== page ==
pgs 74-75, Chapter Five: Medean Events in the History of Life.

The paper which Ward is basing his conclusion on this paper. This is one that I will be commenting on later. I added the link to Dr Kastings' page.

3. The Rise of Atmospheric Oxygen, 2.5 Billion Years Ago - Chemical Weapon of Mass Destruction.

This is simply the oft talked about Great Oxidation Event. Life developed 'modern' photosynthesis. The oxygen poured out to wipe out or marginalize most the rest of life. Ward states:

"Oxygen caused a massive mass extinction on planet Earth: the biovolume of life on the planet plummeted. This is a Medean result. Only the children of the bugs that could tolerate oxygen - and the cyanobacteria that learned to make it, and the bugs that later learned to breath it - would thereafter enoy the sunlight."
Pg 75

4. The First Global Glaciation, 2.3 Billion Years Ago - Life Causes the First Snowball Earth

The idea is that life developed photosynthesis and it sequestered the carbon to such a degree that this 'broke' the early greenhouse that warmed the earth under the fainter sun: the sun let off a nontrivially lower amount of radiation. This is normal for a star's evolution. This caused the near world coating ice age that has been proposed as one of the Snowball Earth events. The Snowball Earth event would have nearly wiped out life. Because it did and had the potential to do so, if it was caused by life, it was a Medean Event. Ward states that it was.

5. The Canfield Oceans, 2 - 1 Billion Years Ago (?)

The so-called Canfield Oceans are particular state that the oceans have developed into a few times through Deep Time. The oceans become stratified: that is that they differentiate into different levels that do not mix. When this happens, the lower depths become hypoxic - low in oxygen - and can often even become anoxic: lacking oxygen almost altogether. When this happens, certain types of anaerobic bacteria settle in to grow. One of these types of bacteria produces a very nasty chemical, hydogen sulfide. Hydrogen sulfide is very, very toxic. It kills most other life. Ward maintains that this dominated and existed for nearly a billion years - and in several mass extinctions - is a Medean Effect.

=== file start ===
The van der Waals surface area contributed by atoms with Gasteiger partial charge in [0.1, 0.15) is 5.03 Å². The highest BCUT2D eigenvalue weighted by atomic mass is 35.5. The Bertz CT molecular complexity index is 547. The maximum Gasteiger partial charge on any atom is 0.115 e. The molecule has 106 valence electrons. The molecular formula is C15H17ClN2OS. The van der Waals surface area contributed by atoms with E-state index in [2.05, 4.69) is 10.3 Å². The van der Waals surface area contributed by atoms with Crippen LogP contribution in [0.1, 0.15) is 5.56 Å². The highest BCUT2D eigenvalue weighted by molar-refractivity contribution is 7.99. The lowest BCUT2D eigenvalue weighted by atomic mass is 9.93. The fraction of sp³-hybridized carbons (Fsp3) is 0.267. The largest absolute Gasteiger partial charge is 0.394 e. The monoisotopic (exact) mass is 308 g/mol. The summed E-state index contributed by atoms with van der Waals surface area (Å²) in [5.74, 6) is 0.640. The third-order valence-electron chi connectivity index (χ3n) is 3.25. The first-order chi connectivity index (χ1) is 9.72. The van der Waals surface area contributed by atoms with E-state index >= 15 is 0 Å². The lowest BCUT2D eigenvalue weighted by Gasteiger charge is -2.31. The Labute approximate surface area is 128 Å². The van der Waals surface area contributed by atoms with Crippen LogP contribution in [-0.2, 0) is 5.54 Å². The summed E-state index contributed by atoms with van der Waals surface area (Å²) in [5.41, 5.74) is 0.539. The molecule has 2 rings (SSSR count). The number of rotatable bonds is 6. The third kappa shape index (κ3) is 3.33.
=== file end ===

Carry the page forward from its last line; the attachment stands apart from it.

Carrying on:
6. The Second Snowball Earth, 700 million Years Ago

Ward maintains that life, once again, caused the second snowball earth scenario 700 million years ago and that it was made worse by the increased continental area: this had the potential to wipe out life and was "caused" by life. Medean effect again.

7. The Rise of Animals, Reduction of Life, 600 Million Years Ago

Ward maintains here that the rise of animals with their carnivorous and herbivorous ways reduced life by taking nutrients, carbon specifically, out of the nutrient cycle. Animals were so effective at this that they caused a drop in the atmospheric CO2 content and a massive reduction in global temperature.

The rise of animals that so spectacularly ocured during the 540-500 million year-old "Cambrian Explosion" is deemed one of the great evolutionary events ever to have affected the Earth. Clearly the number of species on the planet radically increased. But what of the biomass? Just the opposite seems to have occured. Concomitant with the rise of animals and higher plants, there is a drastic reduction in the number of stromalites and other evidence of layered bacterial slicks. The evolution of herbivores and carnivores among the emergent animals was a major reasons for this. The fecal pellets of the newly evolved zooplankton - little animals that feed on plankton and other microorganisms - stuck together and formed slime balls that readily sank down to the abyssal depths, removing organic carbon and nutrients from being recycled by way of photosynthesis. Thus, we can view the evolution of complex life on our planet as Medean since it led to a reduction in the total biomass.

This biomass reduction was probably caused not only by herbivorous success of the newly evolved animals. There may have been a significant drop in global temperature as well - in fact the largest single drop in planetary temperature in Earth history, if the modeled results are correct.
pgs 79-80.

Note: this is based on Franck et al 2006 which is based on Franck et al 2002. There will be a critique of this later.

8. The Phanerozoic Microbial Mass Extinctions, 365 - 95 Million Years Ago

[really ought to be described as the return of the Canfield Oceans by Ward]